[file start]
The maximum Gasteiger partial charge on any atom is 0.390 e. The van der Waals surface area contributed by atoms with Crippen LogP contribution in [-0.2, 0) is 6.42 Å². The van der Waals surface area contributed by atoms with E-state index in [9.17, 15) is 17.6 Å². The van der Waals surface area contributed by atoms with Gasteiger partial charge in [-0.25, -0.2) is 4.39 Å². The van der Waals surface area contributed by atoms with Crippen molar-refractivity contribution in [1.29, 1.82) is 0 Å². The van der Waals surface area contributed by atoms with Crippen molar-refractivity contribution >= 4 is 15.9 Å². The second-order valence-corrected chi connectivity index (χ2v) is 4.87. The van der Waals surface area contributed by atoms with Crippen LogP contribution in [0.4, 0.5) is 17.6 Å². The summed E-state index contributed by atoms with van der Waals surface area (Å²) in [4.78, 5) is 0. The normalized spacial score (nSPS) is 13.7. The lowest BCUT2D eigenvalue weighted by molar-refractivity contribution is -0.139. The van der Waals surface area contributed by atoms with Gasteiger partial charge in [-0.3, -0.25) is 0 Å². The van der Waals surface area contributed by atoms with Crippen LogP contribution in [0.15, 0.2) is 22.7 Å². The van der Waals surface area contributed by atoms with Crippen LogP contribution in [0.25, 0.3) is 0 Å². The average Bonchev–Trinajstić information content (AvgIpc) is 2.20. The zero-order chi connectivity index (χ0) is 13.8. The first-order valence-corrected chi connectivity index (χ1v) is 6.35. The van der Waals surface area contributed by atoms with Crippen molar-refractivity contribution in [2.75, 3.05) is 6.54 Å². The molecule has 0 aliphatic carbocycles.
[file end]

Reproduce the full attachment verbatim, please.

The maximum Gasteiger partial charge on any atom is 0.390 e. The van der Waals surface area contributed by atoms with Crippen LogP contribution in [-0.2, 0) is 6.42 Å². The van der Waals surface area contributed by atoms with E-state index in [9.17, 15) is 17.6 Å². The van der Waals surface area contributed by atoms with Gasteiger partial charge in [-0.25, -0.2) is 4.39 Å². The van der Waals surface area contributed by atoms with Crippen molar-refractivity contribution in [1.29, 1.82) is 0 Å². The van der Waals surface area contributed by atoms with Crippen molar-refractivity contribution >= 4 is 15.9 Å². The second-order valence-corrected chi connectivity index (χ2v) is 4.87. The van der Waals surface area contributed by atoms with Crippen LogP contribution in [0.4, 0.5) is 17.6 Å². The summed E-state index contributed by atoms with van der Waals surface area (Å²) in [4.78, 5) is 0. The normalized spacial score (nSPS) is 13.7. The lowest BCUT2D eigenvalue weighted by molar-refractivity contribution is -0.139. The van der Waals surface area contributed by atoms with Gasteiger partial charge in [-0.3, -0.25) is 0 Å². The van der Waals surface area contributed by atoms with Crippen LogP contribution in [0.15, 0.2) is 22.7 Å². The van der Waals surface area contributed by atoms with Crippen LogP contribution in [0.25, 0.3) is 0 Å². The average Bonchev–Trinajstić information content (AvgIpc) is 2.20. The zero-order chi connectivity index (χ0) is 13.8. The first-order valence-corrected chi connectivity index (χ1v) is 6.35. The van der Waals surface area contributed by atoms with Crippen molar-refractivity contribution in [2.75, 3.05) is 6.54 Å². The molecule has 0 aliphatic carbocycles.